The member diversity in the WNBA makes our goal of connecting, educating, advocating, and leading possible. As bookwomen, we believe “Books Have Power.” The Bookwoman welcomes Nicole Eiden (WNBA-New Orleans) to the “Power behind the WNBA” interview series!
Tell us about yourself.
I am a poet and filmmaker interested in exploring the challenges and beauty of ordinary life.
I arrived in New Orleans in 1999 from Columbus, Ohio. Though I have never looked to go back, my writing reveals I do often look back.
I hold a Master of Fine Arts degree in film from the University of New Orleans and a Bachelor of Communications degree in video production from Ohio University in Athens, Ohio. Additionally, I co-own Windowsill Pies, a Southern-style pie and tart company, and share a shotgun house with my husband and kindergarten-aged daughter.
Why did you join WNBA?
In 2016, after my poem “Mortgage” had just placed in the WNBA Writing Contest and my first book of poems, I Am One of You, was published, a friend encouraged me to join my local WNBA chapter. The invitation excited me instantly. I had been trying to figure out ways to expand my literary community. Though I have always been a writer first, at that time, my public professional life had developed in other areas as well.
The women of the WNBA are equally passionate about the written word but in different forms, genres and career expressions. Members generously share their varied expertise and enthusiasms through official programming and through informal conversations and networking. This leads me to the primary reason I am a member: I revel in being with people who prioritize the literary life in daily life.
What value does the promotion of books bring to your community?
In the larger New Orleans community, the clear answer is that the promotion of books leads to increased literacy which I solidly believe is key to empowering people. I am interested in answering this question, though, not only through the lens of my community but also through my own personal experience shared with my community.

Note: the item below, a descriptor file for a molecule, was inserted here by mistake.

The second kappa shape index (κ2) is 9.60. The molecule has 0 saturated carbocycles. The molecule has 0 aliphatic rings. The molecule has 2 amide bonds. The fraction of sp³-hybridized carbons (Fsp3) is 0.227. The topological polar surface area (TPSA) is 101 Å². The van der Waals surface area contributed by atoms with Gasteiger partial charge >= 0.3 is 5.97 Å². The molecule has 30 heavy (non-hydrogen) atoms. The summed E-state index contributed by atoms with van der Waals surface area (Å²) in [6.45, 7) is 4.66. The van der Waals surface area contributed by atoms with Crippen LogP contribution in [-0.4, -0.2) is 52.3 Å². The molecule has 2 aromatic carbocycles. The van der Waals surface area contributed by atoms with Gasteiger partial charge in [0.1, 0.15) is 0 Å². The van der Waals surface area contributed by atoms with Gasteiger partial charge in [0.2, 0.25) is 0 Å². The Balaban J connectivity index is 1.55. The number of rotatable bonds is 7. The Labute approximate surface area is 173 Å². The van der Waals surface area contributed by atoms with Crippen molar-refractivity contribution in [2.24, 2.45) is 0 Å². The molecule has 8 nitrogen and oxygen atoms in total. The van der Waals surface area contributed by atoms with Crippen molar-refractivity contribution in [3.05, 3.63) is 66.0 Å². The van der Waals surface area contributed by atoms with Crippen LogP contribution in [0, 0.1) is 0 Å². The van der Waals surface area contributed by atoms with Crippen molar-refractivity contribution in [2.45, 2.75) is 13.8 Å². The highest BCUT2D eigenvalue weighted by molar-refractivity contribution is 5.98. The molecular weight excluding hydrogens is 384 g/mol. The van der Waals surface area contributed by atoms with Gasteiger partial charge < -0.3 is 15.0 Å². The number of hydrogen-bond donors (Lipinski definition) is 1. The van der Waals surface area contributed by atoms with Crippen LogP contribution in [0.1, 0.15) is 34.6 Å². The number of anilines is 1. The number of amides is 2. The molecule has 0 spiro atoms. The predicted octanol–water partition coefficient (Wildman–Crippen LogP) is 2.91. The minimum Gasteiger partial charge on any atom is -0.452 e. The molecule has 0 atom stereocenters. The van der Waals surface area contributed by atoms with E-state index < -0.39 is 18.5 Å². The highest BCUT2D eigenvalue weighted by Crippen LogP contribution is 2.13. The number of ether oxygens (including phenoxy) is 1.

The act of reading a book keeps me hopeful. By taking in someone else’s carefully organized words, I am challenged to ask new questions, to consider another’s experience in depth, to hold the contradictory complexities of the world simultaneously, to expand myself. Such openings keep me orientated toward growth and shape me further into who I am—an expressive, curious human being. These are the kinds of opportunities I want to help form for others.
What’s a book that has had a lasting impact on you?
Immediately, I think of the novels that have kept me up or made me late to events because I couldn’t put them down. But if I have to select only one book with a lasting impact, that book would have to be the sort I find back on my desk again and again. The type that I reach for with this kind of good routine is always a book of poems.
A few of Ranier Maria Rilke’s books, for instance, have been part of my daily life for years. I have read different translations of his work, but, right now, I’m grateful for a new translation of Rilke’s Book of Hours by Anita Barrows and Joanna Macy.
Yes, I would have to say Rilke. Definitely Rilke . . . or Naomi Shihab Nye’s Words Under the Words: Selected Poems.
Nye values the truth that is found in careful observation of the up-close experience in a way that consistently keeps me listening and invariably stretches the ways in which I choose to move in the world.
Interview compiled by assistant editor Pam Ebel (WNBA-New Orleans).